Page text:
"You can walk with the animals, talk with the animals"
This course will provide you with flexible learning experiences that will help start you on your way to a career in zoos.
To help you with your career, we strongly recommend that you try to get as much relevant work experience as possible while you are studying. This will not only make you more employable, but increase your confidence with animals and provide you with a network of contacts within the industry.
- Animal Health Care VAG100
- Animal Behaviour BAG203
- Zoo Keeping BEN208
- Animal Anatomy & Physiology BAG101
- Vertebrate Zoology BEN104
- Ornithology BEN102
- Marine Studies I BEN103
- Animal Feed & Nutrition BAG202
- Diagnosing Animal Diseases BAG219
- Animal Breeding BAG301
- Wildlife Conservation BEN206
- Wildlife Management BEN205
- Natural Health Care for Animals BAG218
- Ecotourism Tour Guide BTR301
What is Abnormal Behaviour in a Zoo Animal?
The term zoochosis was first coined by Bill Travers, the actor and eventually animal rights activist, famous for starring in Born Free. It is used to describe repetitive and apparently obsessive behaviour in zoo animals, or animals in artificial environments with little stimulation. It can result in a range of abnormal behaviours, such as –
- Tongue playing – where the animal continually licks bars, gates or the wall. Often seen in giraffes and camels.
- Bar biting – repeated biting or rubbing of their mouth around the bars of an enclosure until it damages their mouth and teeth. This is often seen in bears.
- Neck twisting – where the animal unnatural twists and rolls their neck. Often seen in monkeys, llamas and giraffes.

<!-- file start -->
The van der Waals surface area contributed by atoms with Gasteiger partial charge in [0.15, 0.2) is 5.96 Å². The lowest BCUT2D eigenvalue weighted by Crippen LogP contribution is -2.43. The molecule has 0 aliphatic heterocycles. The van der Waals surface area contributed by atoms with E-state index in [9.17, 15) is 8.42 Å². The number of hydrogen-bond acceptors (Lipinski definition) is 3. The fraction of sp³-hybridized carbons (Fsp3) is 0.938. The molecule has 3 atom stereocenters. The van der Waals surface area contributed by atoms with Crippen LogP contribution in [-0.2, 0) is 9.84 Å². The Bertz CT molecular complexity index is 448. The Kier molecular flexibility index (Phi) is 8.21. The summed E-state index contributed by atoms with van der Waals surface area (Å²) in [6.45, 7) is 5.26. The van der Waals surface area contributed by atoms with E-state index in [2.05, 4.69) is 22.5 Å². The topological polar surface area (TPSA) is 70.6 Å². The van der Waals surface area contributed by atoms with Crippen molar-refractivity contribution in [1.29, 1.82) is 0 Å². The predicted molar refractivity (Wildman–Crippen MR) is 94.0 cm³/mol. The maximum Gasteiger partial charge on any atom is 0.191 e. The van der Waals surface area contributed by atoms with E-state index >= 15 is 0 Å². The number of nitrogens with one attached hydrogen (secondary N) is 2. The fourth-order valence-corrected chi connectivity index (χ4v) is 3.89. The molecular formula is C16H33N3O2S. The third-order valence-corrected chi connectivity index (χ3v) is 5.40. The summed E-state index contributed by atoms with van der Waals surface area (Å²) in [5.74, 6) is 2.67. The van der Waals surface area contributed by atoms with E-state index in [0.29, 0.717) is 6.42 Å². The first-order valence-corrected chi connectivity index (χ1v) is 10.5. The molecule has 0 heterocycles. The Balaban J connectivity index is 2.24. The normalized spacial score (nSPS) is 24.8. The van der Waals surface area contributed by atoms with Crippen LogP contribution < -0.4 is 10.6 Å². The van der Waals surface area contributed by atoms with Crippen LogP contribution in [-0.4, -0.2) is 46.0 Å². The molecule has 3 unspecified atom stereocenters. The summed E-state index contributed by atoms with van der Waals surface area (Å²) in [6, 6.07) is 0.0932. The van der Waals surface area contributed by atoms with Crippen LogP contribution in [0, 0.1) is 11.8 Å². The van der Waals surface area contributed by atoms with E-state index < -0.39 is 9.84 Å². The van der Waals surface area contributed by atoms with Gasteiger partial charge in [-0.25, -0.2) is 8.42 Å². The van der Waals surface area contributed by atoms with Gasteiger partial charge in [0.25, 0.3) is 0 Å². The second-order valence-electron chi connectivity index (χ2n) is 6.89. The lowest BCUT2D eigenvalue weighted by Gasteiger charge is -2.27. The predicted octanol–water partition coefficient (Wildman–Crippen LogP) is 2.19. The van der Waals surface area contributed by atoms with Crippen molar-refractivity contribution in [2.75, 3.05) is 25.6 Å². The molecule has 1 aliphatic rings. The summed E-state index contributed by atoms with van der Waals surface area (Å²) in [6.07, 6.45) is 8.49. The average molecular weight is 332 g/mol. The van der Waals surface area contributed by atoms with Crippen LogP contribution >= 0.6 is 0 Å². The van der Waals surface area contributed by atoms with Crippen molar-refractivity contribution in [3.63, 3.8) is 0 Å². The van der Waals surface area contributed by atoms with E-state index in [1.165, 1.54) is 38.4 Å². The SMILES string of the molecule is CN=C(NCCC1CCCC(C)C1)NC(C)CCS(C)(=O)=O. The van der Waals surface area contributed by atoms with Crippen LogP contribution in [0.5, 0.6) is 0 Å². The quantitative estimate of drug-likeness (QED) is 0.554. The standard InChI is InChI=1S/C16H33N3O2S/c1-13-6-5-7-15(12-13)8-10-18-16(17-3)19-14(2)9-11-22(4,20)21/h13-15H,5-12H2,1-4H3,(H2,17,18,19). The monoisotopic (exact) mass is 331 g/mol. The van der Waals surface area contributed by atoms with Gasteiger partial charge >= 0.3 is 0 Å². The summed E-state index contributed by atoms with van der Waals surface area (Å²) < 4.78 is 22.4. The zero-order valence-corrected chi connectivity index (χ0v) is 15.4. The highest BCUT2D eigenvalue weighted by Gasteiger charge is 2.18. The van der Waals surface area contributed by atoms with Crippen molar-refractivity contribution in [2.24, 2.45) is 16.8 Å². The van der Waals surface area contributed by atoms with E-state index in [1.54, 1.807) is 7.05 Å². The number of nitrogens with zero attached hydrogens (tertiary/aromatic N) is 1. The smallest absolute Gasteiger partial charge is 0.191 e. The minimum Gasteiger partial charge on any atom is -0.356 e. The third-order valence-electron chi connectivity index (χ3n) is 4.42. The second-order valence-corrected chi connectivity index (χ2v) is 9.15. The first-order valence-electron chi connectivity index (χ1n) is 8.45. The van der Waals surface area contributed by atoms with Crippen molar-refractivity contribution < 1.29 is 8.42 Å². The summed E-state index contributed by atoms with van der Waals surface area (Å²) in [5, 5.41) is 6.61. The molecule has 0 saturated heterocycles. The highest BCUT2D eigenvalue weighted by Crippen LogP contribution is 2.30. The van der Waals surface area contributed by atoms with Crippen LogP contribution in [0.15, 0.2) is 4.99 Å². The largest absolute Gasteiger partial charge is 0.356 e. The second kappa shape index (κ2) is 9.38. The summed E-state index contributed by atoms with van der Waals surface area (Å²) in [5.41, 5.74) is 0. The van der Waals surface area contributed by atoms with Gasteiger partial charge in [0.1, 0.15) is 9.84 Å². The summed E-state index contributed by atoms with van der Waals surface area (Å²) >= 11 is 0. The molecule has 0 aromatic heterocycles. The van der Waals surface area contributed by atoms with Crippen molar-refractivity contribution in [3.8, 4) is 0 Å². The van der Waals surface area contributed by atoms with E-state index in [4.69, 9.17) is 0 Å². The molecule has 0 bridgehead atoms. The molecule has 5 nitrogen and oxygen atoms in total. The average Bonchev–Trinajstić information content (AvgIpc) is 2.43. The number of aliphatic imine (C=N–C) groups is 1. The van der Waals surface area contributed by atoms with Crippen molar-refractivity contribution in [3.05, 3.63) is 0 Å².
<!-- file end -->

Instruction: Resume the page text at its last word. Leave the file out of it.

- Pacing – where the animal walks back and forth along the same path. Often seen in big cats such as lions.
- Circling – is another form of pacing, where the animal places their feet in exactly the same position each time. This is often seen in bears and elephants.
- Vomiting – where an animal will repeatedly vomit, then eat the vomit. This is often seen in chimpanzees and gorillas.
- Coprophagia – which we have already discussed and is often seen in captive gorillas and chimpanzees.
- Rocking – where the animal rocks backwards and forwards over and over. This is a recognised symptom in human mental illness and can be displayed in some animals, such as chimpanzees.
- Swaying is another behaviour also seen in humans with mental illness and can be seen in elephants and bears.
- Over grooming is another behaviour we have discussed already where the animal will groom themselves to such an extent that they leave bald patches where there is no fur or feathers, ulcers and broken skin.
- Self-injury and self-mutilation are another demonstration of zoochosis, where the animal will inflict physical harm on themselves, such as biting or chewing their tail or leg, hitting their head against a wall, etc.
A good Zookeeper will understand such abnormal behaviour, and a great deal more about what a physically and mentally healthy animal needs in order to have a sustainably acceptable state of well being. Study this course and build your foundation for becoming that type of zookeeper.
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